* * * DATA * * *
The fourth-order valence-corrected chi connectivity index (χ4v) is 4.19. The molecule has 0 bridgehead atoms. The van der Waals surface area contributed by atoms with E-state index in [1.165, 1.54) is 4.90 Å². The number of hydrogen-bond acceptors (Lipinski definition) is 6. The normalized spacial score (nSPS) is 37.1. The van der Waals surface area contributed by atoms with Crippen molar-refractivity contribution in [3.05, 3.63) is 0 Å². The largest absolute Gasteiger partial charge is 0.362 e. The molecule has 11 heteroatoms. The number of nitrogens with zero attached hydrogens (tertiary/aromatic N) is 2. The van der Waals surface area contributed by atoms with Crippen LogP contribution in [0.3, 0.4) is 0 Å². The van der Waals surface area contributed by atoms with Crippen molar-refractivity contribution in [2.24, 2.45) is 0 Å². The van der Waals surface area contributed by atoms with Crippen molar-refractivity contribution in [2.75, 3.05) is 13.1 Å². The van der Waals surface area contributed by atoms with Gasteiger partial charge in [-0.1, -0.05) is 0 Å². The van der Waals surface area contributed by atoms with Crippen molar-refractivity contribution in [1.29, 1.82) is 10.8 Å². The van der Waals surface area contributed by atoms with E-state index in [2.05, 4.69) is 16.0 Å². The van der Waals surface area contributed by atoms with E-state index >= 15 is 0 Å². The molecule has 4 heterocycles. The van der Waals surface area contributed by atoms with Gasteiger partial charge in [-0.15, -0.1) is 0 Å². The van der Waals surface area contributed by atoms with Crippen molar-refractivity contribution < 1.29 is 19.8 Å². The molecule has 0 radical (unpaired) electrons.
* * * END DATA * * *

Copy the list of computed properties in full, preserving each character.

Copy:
The fourth-order valence-corrected chi connectivity index (χ4v) is 4.19. The molecule has 0 bridgehead atoms. The van der Waals surface area contributed by atoms with E-state index in [1.165, 1.54) is 4.90 Å². The number of hydrogen-bond acceptors (Lipinski definition) is 6. The normalized spacial score (nSPS) is 37.1. The van der Waals surface area contributed by atoms with Crippen molar-refractivity contribution in [3.05, 3.63) is 0 Å². The largest absolute Gasteiger partial charge is 0.362 e. The molecule has 11 heteroatoms. The number of nitrogens with zero attached hydrogens (tertiary/aromatic N) is 2. The van der Waals surface area contributed by atoms with Crippen LogP contribution in [0.3, 0.4) is 0 Å². The van der Waals surface area contributed by atoms with Crippen molar-refractivity contribution in [2.24, 2.45) is 0 Å². The van der Waals surface area contributed by atoms with Crippen molar-refractivity contribution in [2.75, 3.05) is 13.1 Å². The van der Waals surface area contributed by atoms with Gasteiger partial charge in [-0.1, -0.05) is 0 Å². The van der Waals surface area contributed by atoms with Crippen molar-refractivity contribution in [1.29, 1.82) is 10.8 Å². The van der Waals surface area contributed by atoms with E-state index in [2.05, 4.69) is 16.0 Å². The van der Waals surface area contributed by atoms with E-state index >= 15 is 0 Å². The molecule has 4 heterocycles. The van der Waals surface area contributed by atoms with Gasteiger partial charge in [-0.15, -0.1) is 0 Å². The van der Waals surface area contributed by atoms with Crippen molar-refractivity contribution < 1.29 is 19.8 Å². The molecule has 0 radical (unpaired) electrons.